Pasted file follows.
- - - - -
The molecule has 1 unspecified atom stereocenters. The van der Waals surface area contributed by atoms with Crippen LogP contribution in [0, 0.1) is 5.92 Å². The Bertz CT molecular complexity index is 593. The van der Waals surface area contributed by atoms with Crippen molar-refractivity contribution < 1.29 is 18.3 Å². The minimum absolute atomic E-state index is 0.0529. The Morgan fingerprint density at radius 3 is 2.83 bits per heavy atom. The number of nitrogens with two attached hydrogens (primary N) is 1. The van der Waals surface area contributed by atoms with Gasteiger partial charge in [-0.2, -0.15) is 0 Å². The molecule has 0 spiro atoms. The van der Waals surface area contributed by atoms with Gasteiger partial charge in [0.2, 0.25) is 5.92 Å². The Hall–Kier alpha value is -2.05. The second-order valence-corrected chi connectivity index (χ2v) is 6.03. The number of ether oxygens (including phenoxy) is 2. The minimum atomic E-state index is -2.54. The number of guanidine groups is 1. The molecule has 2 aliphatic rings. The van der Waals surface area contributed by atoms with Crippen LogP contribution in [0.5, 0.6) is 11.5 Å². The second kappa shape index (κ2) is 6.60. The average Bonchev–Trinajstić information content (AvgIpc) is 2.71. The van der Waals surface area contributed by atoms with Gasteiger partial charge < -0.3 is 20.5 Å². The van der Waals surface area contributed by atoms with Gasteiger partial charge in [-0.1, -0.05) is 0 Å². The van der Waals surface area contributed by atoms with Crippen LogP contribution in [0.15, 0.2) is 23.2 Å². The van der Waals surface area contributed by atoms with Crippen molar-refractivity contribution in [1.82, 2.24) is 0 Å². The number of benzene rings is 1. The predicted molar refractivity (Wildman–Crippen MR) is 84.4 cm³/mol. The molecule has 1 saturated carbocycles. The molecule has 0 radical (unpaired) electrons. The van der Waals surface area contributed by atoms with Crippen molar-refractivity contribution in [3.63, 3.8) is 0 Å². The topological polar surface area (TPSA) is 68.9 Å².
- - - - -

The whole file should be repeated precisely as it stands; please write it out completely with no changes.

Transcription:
The molecule has 1 unspecified atom stereocenters. The van der Waals surface area contributed by atoms with Crippen LogP contribution in [0, 0.1) is 5.92 Å². The Bertz CT molecular complexity index is 593. The van der Waals surface area contributed by atoms with Crippen molar-refractivity contribution < 1.29 is 18.3 Å². The minimum absolute atomic E-state index is 0.0529. The Morgan fingerprint density at radius 3 is 2.83 bits per heavy atom. The number of nitrogens with two attached hydrogens (primary N) is 1. The van der Waals surface area contributed by atoms with Gasteiger partial charge in [-0.2, -0.15) is 0 Å². The molecule has 0 spiro atoms. The van der Waals surface area contributed by atoms with Gasteiger partial charge in [0.2, 0.25) is 5.92 Å². The Hall–Kier alpha value is -2.05. The second-order valence-corrected chi connectivity index (χ2v) is 6.03. The number of ether oxygens (including phenoxy) is 2. The minimum atomic E-state index is -2.54. The number of guanidine groups is 1. The molecule has 2 aliphatic rings. The van der Waals surface area contributed by atoms with Crippen LogP contribution in [0.5, 0.6) is 11.5 Å². The second kappa shape index (κ2) is 6.60. The average Bonchev–Trinajstić information content (AvgIpc) is 2.71. The van der Waals surface area contributed by atoms with Gasteiger partial charge < -0.3 is 20.5 Å². The van der Waals surface area contributed by atoms with Gasteiger partial charge in [-0.1, -0.05) is 0 Å². The van der Waals surface area contributed by atoms with Crippen LogP contribution in [0.15, 0.2) is 23.2 Å². The van der Waals surface area contributed by atoms with Crippen molar-refractivity contribution in [1.82, 2.24) is 0 Å². The number of benzene rings is 1. The predicted molar refractivity (Wildman–Crippen MR) is 84.4 cm³/mol. The molecule has 1 saturated carbocycles. The molecule has 0 radical (unpaired) electrons. The van der Waals surface area contributed by atoms with Crippen molar-refractivity contribution in [3.63, 3.8) is 0 Å². The topological polar surface area (TPSA) is 68.9 Å².